Mark finally got back in contact, and we had a 2-player day on September 28th. It was his ‘pick’ on our schedule, and his primary desire was to try out Great War Commander. It’s a WWI variant of the Combat Commander series done by Hexasim. I’ve never done anything with that system, so I don’t know how close the two are, but going through the rulebook ahead of time had me pretty lost, as I wasn’t able to hold the general shape of the system in my head.

Naturally, actually playing the game was a lot better. We did the first scenario, with out the Strategic cards. I had the French, defending a small town in Belgium from an equal number of Germans at the beginning of the war. My Victory chit draw got me the side edge road, while Mark’s was in the center of town. The French setup is fixed, other than the position of the MG, which went near my VP area (which is where I was already thinking for it) as it had a decent field of fire from there (the field in the center cut off more than I expected), while Mark put most of his troops on the opposite side, and advanced to the trench outside of town. Two platoons went on the other side, and were successfully held off by the MG the entire game.

The first part of the game was pure frustration for me, as it is tough to have any effect on an opposing unit with individual fire, and when I did manage such a thing, Mark would play Recovery shortly thereafter, getting rid of the suppression markers, and very good odds to rally anyone who had broken. Thankfully, he took a while to manage anything against me, as I didn’t see more than one Recovery in the entire game, and, just like in Up Front, I saw entirely too few Move cards.

I did stymie Mark’s advance a little way in as I sprung some ‘hidden wire’ on him as his commander advanced up the trench, and his main group broke up in confusion. He recovered from that, but it took time and work. However, my initial outpost collapsed under his advance, and he got the first casualties as the time clock ticked forward. Shortly after Mark had gone through his deck the first time, we both got time advance rolls, which put some pressure on the Germans as my VPs moved up, and available time moved down.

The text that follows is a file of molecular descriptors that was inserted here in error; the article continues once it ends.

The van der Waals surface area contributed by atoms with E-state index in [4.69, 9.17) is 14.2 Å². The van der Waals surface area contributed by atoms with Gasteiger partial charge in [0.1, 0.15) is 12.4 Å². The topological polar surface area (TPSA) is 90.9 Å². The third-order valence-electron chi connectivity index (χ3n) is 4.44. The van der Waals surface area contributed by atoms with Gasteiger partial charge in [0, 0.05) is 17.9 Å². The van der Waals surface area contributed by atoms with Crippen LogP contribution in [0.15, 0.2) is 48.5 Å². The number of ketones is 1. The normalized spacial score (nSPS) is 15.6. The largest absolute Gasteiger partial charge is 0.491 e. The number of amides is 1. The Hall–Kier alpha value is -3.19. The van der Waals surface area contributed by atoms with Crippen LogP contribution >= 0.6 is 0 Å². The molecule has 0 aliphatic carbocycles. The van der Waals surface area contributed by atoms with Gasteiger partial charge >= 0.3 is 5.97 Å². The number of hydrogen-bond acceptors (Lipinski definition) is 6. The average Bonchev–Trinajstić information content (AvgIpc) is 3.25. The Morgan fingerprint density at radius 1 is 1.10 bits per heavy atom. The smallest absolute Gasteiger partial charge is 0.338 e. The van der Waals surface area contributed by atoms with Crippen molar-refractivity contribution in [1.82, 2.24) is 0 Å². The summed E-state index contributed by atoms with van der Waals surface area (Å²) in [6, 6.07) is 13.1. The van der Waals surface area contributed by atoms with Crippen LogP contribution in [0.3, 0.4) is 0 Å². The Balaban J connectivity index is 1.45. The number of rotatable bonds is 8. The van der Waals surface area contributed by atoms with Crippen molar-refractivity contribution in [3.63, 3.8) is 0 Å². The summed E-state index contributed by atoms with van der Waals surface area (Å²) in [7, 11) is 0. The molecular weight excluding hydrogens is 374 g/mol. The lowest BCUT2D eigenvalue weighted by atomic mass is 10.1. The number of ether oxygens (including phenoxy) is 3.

But the Germans finally got to grips with more of the defenders, and eliminated my overall commander in a melee, though had at least taken some with me. In fact, casualties mounted up fast, including getting an event that eliminated another German platoon outright. We ended up with another set of melees, and I had to make some tough decisions on where to play my actions to shore them up. I picked well, losing one, but winning the other, taking out two German platoons with my remaining officer, and sending the Germans over the surrender limit.

It was a really dramatic finish, and a big turn around from the early-game helplessness of the French. We both had a few problems with the game (like overriding our ASL instincts that woods should follow art, and not be Inherent Terrain), and I have to wonder about the non-geomorphic maps that would seem to keep the scope of possible scenarios down. But its an entertaining system, and I’m certainly willing to see more of it.

After a late lunch, we broke out Ancient Civilizations of the Inner Sea, which Mark had recently gotten (after I had pointed it out to him) but hadn’t had a chance to look at yet. It’s a fairly simple and streamlined game, and we were able to get into the basic 2-player Egypt-Troy scenario and through the first Epoch with the available time from a standing start.

In some ways, it’s certainly no Civilization replacement, as you don’t have the real sense of building up from almost nothing (the 12- to 16-disk setups kind of rob you of some of that), and the lack of trade and advancements keep you from feeling like things are really changing. That said, it does seem to get a lot out of what it does have. We’ve barely scratched what the card deck has to offer, and didn’t get any chance at long-term conflict.

I got off to a strong start as Egypt, with VPs leaping up from plenty of cities. Of course, settlements are important too, and I ended up with too few of them, but I managed, with some help from Eygpt’s main power. Mark struggled a bit more, especially as the cards mostly aligned against him. Things went better for him on the third turn, and he caught up a bit, but I had settled Cyprus while he’d had trouble keeping a presence at any distance from Troy. I did denude my treasury on the last turn paying for keeping losses from affecting me. Neither of us got to building a wonder, as we were mostly looking at getting a handle on the main sequence of the game.

It looks like it will live up to its promise, and we will have to introduce it at a multiplayer day soon!